Albania–Meeting Our Sponsor Children

Working within my role at World Vision means that every day I get to hear uplifting stories about the relationships forged between sponsors and the children they sponsor. As a child sponsor myself, I feel a strong sense of camaraderie with other sponsors. We all have the same heart for vulnerable children. So, when I heard that there was a group sponsor visit to Albania planned, I signed up to go as one of the sponsors.

My husband I each sponsor a child in Albania.  As my husband couldn’t be there, I agreed to meet his child Mikeljan on his behalf. A lot of prayer and preparation went into our meeting. Before my trip, my husband told me everything he knew about Mikeljan and especially how much he loves football! Between the two of us, we did some shopping for gifts for Mikeljan and his family.  While in Albania, the wonderful World Vision team worked hard planning the sponsor visits and all the itinerary.

The night before I was due to meet him, I stayed in too reflect and pray about our time together.  I was nervous  about the meeting because Mikeljan is a teenager and I wasn’t sure of the welcome I would receive.  Would he think it was ‘uncool’ or ‘lame’ for instance.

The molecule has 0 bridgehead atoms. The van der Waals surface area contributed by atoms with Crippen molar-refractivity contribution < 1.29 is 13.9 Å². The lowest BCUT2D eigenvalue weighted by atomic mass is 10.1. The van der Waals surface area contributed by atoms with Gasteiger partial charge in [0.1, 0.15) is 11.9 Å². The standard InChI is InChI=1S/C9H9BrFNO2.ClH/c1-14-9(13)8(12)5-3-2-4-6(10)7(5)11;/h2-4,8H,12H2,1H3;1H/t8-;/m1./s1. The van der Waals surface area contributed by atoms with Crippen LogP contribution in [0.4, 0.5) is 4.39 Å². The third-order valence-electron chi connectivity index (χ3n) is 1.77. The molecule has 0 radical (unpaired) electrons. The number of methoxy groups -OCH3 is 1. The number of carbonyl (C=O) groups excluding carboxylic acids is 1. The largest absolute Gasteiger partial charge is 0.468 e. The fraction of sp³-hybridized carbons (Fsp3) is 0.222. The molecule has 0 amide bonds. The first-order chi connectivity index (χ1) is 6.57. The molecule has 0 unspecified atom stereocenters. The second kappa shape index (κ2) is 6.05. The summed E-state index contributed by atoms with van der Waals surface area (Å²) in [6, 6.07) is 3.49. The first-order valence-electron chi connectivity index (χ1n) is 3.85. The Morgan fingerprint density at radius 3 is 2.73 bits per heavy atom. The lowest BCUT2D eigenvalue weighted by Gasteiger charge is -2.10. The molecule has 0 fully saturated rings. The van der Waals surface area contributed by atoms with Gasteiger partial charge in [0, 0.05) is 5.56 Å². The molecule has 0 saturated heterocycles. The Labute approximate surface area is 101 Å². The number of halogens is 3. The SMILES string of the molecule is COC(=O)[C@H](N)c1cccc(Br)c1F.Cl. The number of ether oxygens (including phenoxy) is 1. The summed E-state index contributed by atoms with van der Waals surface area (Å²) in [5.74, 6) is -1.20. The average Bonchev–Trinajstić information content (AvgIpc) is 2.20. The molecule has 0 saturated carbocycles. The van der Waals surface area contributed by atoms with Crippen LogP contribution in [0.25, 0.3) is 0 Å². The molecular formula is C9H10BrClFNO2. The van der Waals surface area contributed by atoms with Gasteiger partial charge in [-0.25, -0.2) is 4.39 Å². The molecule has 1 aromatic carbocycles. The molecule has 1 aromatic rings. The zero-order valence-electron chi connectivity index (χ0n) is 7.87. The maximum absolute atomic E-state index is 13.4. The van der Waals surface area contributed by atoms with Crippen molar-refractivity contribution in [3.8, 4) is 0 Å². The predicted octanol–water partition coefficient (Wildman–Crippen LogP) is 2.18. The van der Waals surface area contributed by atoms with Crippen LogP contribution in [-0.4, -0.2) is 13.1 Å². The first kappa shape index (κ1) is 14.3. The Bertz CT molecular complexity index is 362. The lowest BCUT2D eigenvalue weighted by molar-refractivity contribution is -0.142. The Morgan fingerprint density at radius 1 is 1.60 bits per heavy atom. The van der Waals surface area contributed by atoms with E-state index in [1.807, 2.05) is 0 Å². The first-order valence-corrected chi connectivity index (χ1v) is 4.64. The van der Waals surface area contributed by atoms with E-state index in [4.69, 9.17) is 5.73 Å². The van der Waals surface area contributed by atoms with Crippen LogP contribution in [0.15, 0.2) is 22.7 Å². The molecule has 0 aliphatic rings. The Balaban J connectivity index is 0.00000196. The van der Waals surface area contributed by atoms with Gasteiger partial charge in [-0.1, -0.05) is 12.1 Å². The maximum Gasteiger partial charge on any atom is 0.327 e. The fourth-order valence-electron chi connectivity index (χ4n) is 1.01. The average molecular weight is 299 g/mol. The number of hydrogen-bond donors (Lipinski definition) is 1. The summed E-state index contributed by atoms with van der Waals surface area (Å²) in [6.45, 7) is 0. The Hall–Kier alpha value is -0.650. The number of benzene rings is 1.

We first met at the World Vision office where Mikeljan arrived accompanied by his mother. To my surprise, he spoke very good english! I had brought a letter for Mikeljan from my husband which a staff member translated on paper.  Another staff member translated the conversation between Mikeljan’s mother and I. I showed him photos of my husband Jim and talked about him.

We walked by a lake and later had lunch together. His mother spoke to me about her family and her concerns for Mikeljan. I noticed there was free wifi, so I video-phoned Jim so he could speak to Mikejan in person.  They each had the biggest grin on their faces as they chatted away about  Mikeljan’s biggest passion-football!

I was so impressed with both Mikeljan and his mother. They were such lovely people. Mikeljan is a bright, courageous, sociable and articulate boy.  His mother was lovely, warm and gracious. I felt like I had just met family.

The following day, it was time for me to meet my sponsor child Andrea. It was another wonderful meeting but with some differences.  Andrea is only 7.  He came with his mother, older brother and younger sister. He was very shy at first but soon warmed up.  Nobody in the family spoke english but luckily we had someone on hand to translate for us. Andrea thanked me for the hot wheels I sent to him in the post.  Unfortunately, he lost the green one which was his favourite.  Since I have been home, I have been looking at green hot wheels but they are all so different and I have no idea which one he lost!